Class Action Lawsuit Takes Aim at Frontier’s “Low Cost” Model


Filed in the U.S. District Court Middle District of Florida, flyer Amira Hamad is taking the company to court on claims that the airline is deceiving customers with their company model.


Lawsuit Focuses on Bag Sizers and “Misrepresented Fees” Aboard Frontier

“Frontier is not a budget airline. Frontier does not have the lowest airfares,” the lawsuit opens. “Frontier just breaks its fees into tiny little pieces and checkpoints to water down the appearance of what is actually an average airfare when combined and compared to the industry.”


The heart of the lawsuit focuses on the allowed personal item carry-on, which must fit within a baggage checker at the gate. According to Frontier’s website, the personal item included with a ticket must be a maximum of 14 inches high, 18 inches wide, and eight inches deep, including handles, wheels, and straps. The website states: “Personal items must fit completely within the personal item portion of the bag sizer. Think purses, totes, computer bags, briefcases, and kids backpacks!” While the website says every personal item will be checked for size at the gate, the lawsuit alleges anything that is above the allowed size could be subject to up to a $100 charge at the gate.


In the action, Hamad claims her “TSA-certified” bag meets those dimensions perfectly. However, when attempting to use the personal item check at the gate, her bag allegedly did not fit. The complaint includes a photo of the Frontier bag measurement kiosk against a Spirit Airlines baggage checker. At the Spirit kiosk, her bag appears to fit perfectly.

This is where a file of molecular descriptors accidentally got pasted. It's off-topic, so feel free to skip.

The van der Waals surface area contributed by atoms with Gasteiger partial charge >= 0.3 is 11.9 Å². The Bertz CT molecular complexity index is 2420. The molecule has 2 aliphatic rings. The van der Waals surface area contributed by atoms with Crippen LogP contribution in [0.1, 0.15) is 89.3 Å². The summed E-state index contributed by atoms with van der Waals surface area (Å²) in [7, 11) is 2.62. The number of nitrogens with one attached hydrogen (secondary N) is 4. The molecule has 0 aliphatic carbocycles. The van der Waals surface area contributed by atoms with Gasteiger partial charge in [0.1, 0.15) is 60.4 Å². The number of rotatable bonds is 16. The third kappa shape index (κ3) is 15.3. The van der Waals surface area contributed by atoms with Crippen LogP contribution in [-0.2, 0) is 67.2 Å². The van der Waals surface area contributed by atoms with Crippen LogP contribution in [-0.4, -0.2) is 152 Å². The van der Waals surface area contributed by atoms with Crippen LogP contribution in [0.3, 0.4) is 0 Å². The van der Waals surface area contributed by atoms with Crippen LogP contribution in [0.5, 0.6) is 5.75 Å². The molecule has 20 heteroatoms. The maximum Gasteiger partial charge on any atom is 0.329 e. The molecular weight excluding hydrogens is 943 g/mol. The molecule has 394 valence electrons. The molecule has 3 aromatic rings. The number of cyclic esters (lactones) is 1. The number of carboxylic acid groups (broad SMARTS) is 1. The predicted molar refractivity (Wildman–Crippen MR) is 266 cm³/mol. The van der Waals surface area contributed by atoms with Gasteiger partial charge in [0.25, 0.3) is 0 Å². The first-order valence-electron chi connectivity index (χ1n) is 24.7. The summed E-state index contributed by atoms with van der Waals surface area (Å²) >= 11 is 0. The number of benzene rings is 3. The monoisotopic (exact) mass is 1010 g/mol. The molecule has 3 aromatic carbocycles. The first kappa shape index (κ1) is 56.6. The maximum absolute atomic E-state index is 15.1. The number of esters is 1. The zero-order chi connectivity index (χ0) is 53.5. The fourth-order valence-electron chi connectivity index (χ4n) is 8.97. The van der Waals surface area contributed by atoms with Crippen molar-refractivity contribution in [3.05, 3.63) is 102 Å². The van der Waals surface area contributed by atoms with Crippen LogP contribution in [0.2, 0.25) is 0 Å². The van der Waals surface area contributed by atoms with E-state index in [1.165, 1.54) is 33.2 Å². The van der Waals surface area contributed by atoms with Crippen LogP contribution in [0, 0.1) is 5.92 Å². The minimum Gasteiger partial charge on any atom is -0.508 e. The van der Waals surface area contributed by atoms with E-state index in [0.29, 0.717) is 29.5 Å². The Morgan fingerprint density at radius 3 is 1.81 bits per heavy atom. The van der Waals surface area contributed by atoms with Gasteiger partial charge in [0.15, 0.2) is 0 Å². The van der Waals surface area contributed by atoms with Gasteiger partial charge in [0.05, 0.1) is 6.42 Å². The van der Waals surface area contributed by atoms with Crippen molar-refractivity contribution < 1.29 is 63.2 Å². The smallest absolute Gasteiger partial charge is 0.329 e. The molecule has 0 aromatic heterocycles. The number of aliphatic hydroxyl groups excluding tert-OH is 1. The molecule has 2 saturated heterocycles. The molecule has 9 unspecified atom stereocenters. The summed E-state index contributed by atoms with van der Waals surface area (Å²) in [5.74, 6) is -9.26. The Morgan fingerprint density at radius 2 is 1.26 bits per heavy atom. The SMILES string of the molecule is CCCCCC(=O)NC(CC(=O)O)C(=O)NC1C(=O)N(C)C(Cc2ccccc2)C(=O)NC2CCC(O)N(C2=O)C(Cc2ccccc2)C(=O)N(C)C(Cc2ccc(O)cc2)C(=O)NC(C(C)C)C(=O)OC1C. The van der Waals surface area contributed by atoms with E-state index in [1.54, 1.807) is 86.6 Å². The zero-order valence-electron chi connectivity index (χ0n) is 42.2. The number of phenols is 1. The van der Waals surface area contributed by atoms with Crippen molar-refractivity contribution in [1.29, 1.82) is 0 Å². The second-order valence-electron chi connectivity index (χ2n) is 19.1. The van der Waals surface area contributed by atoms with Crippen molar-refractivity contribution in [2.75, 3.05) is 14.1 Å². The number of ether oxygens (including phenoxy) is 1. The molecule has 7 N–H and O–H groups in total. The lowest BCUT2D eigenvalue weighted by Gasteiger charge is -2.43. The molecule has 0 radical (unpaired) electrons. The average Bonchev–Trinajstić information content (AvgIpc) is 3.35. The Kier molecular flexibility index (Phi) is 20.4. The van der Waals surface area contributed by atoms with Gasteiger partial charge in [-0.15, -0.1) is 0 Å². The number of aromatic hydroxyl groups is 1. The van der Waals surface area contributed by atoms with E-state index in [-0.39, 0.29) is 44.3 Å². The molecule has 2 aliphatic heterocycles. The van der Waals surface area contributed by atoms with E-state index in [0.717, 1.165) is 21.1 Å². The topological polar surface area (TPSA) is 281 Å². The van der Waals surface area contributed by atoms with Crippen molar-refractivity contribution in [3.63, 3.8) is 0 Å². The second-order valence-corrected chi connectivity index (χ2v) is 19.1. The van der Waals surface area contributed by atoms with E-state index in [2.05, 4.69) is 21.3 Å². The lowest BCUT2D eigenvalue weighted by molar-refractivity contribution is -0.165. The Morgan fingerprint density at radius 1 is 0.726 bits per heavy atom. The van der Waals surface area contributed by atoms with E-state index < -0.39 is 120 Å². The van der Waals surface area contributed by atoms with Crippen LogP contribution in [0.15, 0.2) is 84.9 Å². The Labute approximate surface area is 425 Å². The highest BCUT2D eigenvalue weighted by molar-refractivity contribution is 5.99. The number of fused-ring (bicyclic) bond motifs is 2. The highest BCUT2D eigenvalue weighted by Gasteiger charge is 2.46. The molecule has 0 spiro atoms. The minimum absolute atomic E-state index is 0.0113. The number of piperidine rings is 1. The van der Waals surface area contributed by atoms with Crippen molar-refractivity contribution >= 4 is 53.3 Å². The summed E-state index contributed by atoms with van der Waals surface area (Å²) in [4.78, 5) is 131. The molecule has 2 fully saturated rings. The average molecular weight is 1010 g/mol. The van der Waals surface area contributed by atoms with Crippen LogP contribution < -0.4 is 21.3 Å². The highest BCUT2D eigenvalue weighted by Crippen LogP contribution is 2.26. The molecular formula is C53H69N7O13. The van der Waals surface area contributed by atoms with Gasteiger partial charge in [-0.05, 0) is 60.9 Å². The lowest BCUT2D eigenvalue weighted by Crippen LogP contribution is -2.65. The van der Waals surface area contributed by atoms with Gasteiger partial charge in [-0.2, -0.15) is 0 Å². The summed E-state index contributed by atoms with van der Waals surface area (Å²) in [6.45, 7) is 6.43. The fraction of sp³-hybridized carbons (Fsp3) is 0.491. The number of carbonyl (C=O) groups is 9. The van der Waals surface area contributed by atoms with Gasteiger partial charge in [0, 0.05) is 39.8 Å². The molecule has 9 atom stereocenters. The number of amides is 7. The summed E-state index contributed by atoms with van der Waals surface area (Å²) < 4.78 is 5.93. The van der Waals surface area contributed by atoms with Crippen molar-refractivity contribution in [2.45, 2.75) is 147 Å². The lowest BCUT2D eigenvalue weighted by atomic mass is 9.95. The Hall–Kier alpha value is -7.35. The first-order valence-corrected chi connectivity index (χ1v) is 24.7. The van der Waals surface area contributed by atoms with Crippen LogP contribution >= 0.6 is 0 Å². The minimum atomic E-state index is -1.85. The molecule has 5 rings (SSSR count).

Hamad’s bag measured in Frontier’s bag sizer against Spirit’s bag sizer, as depicted in the lawsuit. Image courtesy Amira Hamad via lawsuit complaint


“Notably, Frontier does not identify the dimension of its bag sizer on the actual bag sizer, which, in effect, prevent the consumer from objecting to the bag sizer in-person and allows Frontier to induce the consumer into paying the additional fees under the duress of timely boarding their flight,” the complaint reads. “Furthermore, Frontier fails to adequately explain to consumers before purchase that bags are more expensive at the gates.”


As a result, the lawsuit accuses Frontier Airlines of “misleading” consumers about the personal items policy, including the fact that any bag that doesn’t fit is subject to an additional charge. Additionally, Hamad claims that the airline incentivizes gate agents to upcharge as much as possible with bonuses.


The suit seeks not only refunds for tickets and fees paid to Frontier, but also $100 million in damages. The airline has not commented on the legal action, noting that they do not speak about pending or active litigation.


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Source: frugal travel guy

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